A priest (William Holden) arrives at a mission-post in China accompanied by a young native girl who has joined him along the way. His job is to relieve the existing priest (Clifton Webb), ...
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A young priest, Father Chisholm is sent to China to establish a Catholic parish among the non-Christian Chinese. While his boyhood friend, also a priest, flourishes in his calling as a ... See full summary »
John M. Stahl
Sam Clayton has a good heart and likes to help out people in need. In fact, he likes to help them out so much that he often finds himself broke and unable to help his own family buy the things they need--like a house.
A priest (William Holden) arrives at a mission-post in China accompanied by a young native girl who has joined him along the way. His job is to relieve the existing priest (Clifton Webb), who is now too old and weak to continue with the upkeep of the church. However, Communist soldiers arrive at the mission and seize it as a command post. Their leader rapes the native girl and impregnates her, only later to realise that Communism is no good for him. In the end, the foursome flee to the border, but are pursued by Communist forces along the way. Written by
Jonathon Dabell <J.D.@pixie.ntu.ac.uk>
In addition to using sets (and actors) from "The Inn Of The Sixth Happiness", this film also used several locations that had been seen in the earlier film, in the Snowdonia mountain region of Wales. See more »
In the scene immediately following the opening credits, as Father O'Banion leads a donkey carrying Siu Lan along a mountain path overlooking a valley, their shadows are plainly visible on the painted backdrop of the valley. See more »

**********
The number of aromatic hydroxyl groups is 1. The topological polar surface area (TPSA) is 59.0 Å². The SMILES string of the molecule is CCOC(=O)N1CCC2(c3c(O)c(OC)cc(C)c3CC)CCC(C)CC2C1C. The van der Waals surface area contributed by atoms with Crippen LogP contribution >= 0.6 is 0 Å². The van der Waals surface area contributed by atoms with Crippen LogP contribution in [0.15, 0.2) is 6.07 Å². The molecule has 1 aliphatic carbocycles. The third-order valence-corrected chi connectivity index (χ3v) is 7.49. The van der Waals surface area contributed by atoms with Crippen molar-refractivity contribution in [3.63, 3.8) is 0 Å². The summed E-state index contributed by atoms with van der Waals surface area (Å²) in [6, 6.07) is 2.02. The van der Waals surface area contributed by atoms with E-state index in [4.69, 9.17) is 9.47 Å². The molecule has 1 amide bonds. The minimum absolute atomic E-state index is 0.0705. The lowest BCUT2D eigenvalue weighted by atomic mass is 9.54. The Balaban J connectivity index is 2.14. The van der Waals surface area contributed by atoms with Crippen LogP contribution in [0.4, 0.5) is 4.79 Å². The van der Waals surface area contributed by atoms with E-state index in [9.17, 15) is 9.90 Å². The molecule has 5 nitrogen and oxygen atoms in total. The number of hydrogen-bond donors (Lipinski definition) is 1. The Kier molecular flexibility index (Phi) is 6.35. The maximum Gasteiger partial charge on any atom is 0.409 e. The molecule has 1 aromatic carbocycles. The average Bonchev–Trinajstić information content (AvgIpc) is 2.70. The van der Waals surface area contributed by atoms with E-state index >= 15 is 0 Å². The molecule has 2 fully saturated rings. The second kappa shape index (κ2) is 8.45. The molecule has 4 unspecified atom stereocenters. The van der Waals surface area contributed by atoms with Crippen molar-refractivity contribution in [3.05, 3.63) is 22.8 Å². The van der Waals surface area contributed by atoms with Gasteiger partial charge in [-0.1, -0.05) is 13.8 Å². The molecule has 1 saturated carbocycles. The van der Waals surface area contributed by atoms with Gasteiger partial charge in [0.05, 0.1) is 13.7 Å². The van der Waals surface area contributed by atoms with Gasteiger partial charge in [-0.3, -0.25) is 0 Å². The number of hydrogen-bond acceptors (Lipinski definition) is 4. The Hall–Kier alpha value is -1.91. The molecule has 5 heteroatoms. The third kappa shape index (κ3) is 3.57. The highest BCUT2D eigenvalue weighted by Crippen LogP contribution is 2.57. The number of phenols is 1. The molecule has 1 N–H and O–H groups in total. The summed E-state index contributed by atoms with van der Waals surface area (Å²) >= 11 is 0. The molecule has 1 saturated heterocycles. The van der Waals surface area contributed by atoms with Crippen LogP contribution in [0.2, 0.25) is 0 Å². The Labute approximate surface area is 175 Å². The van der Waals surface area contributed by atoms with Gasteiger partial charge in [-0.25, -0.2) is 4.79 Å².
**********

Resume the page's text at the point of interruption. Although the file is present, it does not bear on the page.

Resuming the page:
William Holden (looking disinterested) and fey Clifton Webb are priests in the 1940s serving at a Chinese mission and being terrorized by the Red Chinese Army. Holden is actually being terrorized in another way as well--by twinkling servant Frances Nuyen, who's anxious to snuggle up to the heavy-sighing Man of the Cloth. Director Leo McCarey helmed this adaptation of Pearl Buck's novel as either a comedy-drama or as a drama with a comedic undermining (I'm not sure which, as the tone of the film strays all over the place). There are Communist takeover sequences such as the crucifix thrown on the fire which should be harrowing, but McCarey directs it thoughtlessly, cartoonishly. We never really fear for Holden or Webb's safety because the direction is so dispassionate (and Holden is so laconic) that fear seems nearly unwarranted. I actually found the Nuyen-seducing-Holden scenes more tasteless than the violence, and the pat conclusion is tacked on for silly relief--but by then the viewer has no idea where to stand emotionally with "Satan Never Sleeps". It's a curiosity, but not a particularly good example of one. ** from ****
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